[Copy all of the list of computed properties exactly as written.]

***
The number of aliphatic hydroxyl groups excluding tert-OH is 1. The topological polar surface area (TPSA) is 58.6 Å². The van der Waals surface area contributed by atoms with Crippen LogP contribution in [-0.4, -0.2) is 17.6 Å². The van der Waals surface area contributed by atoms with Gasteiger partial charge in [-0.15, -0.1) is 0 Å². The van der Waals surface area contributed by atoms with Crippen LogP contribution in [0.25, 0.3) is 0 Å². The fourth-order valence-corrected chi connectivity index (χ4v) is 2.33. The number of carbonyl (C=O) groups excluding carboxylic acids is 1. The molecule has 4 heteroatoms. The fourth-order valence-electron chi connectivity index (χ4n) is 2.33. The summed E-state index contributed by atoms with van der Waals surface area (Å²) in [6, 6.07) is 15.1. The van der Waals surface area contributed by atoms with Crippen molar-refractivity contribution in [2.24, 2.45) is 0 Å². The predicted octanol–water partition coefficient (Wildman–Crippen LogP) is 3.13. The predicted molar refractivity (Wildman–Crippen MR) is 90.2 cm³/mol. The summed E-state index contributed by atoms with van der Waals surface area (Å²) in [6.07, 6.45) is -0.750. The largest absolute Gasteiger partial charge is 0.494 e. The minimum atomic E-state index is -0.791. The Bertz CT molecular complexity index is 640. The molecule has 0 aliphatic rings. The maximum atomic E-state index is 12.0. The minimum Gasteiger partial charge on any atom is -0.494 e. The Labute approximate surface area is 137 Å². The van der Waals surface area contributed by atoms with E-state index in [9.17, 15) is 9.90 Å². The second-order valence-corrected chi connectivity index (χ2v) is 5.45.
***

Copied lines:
The number of aliphatic hydroxyl groups excluding tert-OH is 1. The topological polar surface area (TPSA) is 58.6 Å². The van der Waals surface area contributed by atoms with Crippen LogP contribution in [-0.4, -0.2) is 17.6 Å². The van der Waals surface area contributed by atoms with Gasteiger partial charge in [-0.15, -0.1) is 0 Å². The van der Waals surface area contributed by atoms with Crippen LogP contribution in [0.25, 0.3) is 0 Å². The fourth-order valence-corrected chi connectivity index (χ4v) is 2.33. The number of carbonyl (C=O) groups excluding carboxylic acids is 1. The molecule has 4 heteroatoms. The fourth-order valence-electron chi connectivity index (χ4n) is 2.33. The summed E-state index contributed by atoms with van der Waals surface area (Å²) in [6, 6.07) is 15.1. The van der Waals surface area contributed by atoms with Crippen molar-refractivity contribution in [2.24, 2.45) is 0 Å². The predicted octanol–water partition coefficient (Wildman–Crippen LogP) is 3.13. The predicted molar refractivity (Wildman–Crippen MR) is 90.2 cm³/mol. The summed E-state index contributed by atoms with van der Waals surface area (Å²) in [6.07, 6.45) is -0.750. The largest absolute Gasteiger partial charge is 0.494 e. The minimum atomic E-state index is -0.791. The Bertz CT molecular complexity index is 640. The molecule has 0 aliphatic rings. The maximum atomic E-state index is 12.0. The minimum Gasteiger partial charge on any atom is -0.494 e. The Labute approximate surface area is 137 Å². The van der Waals surface area contributed by atoms with E-state index in [9.17, 15) is 9.90 Å². The second-order valence-corrected chi connectivity index (χ2v) is 5.45.